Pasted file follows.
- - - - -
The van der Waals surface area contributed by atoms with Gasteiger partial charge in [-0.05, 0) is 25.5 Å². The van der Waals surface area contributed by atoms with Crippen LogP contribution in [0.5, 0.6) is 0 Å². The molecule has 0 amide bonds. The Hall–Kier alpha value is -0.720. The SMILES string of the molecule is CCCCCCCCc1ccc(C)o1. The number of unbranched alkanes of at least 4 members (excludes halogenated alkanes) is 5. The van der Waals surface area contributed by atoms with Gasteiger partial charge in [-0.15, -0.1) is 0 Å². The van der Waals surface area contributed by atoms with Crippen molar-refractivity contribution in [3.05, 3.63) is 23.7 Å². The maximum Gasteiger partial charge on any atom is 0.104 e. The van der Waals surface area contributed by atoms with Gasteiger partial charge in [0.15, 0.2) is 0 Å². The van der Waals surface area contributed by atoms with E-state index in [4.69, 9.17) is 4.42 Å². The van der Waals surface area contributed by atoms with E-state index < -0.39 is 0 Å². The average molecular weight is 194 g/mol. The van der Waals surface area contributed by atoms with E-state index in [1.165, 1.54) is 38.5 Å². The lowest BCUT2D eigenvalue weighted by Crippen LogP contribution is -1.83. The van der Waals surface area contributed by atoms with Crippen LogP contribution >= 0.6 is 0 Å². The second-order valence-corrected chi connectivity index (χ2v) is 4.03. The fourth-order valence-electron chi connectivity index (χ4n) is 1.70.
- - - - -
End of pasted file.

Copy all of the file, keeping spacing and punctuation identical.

The van der Waals surface area contributed by atoms with Gasteiger partial charge in [-0.05, 0) is 25.5 Å². The van der Waals surface area contributed by atoms with Crippen LogP contribution in [0.5, 0.6) is 0 Å². The molecule has 0 amide bonds. The Hall–Kier alpha value is -0.720. The SMILES string of the molecule is CCCCCCCCc1ccc(C)o1. The number of unbranched alkanes of at least 4 members (excludes halogenated alkanes) is 5. The van der Waals surface area contributed by atoms with Gasteiger partial charge in [-0.15, -0.1) is 0 Å². The van der Waals surface area contributed by atoms with Crippen molar-refractivity contribution in [3.05, 3.63) is 23.7 Å². The maximum Gasteiger partial charge on any atom is 0.104 e. The van der Waals surface area contributed by atoms with Gasteiger partial charge in [0.15, 0.2) is 0 Å². The van der Waals surface area contributed by atoms with E-state index in [4.69, 9.17) is 4.42 Å². The van der Waals surface area contributed by atoms with E-state index < -0.39 is 0 Å². The average molecular weight is 194 g/mol. The van der Waals surface area contributed by atoms with E-state index in [1.165, 1.54) is 38.5 Å². The lowest BCUT2D eigenvalue weighted by Crippen LogP contribution is -1.83. The van der Waals surface area contributed by atoms with Crippen LogP contribution >= 0.6 is 0 Å². The second-order valence-corrected chi connectivity index (χ2v) is 4.03. The fourth-order valence-electron chi connectivity index (χ4n) is 1.70.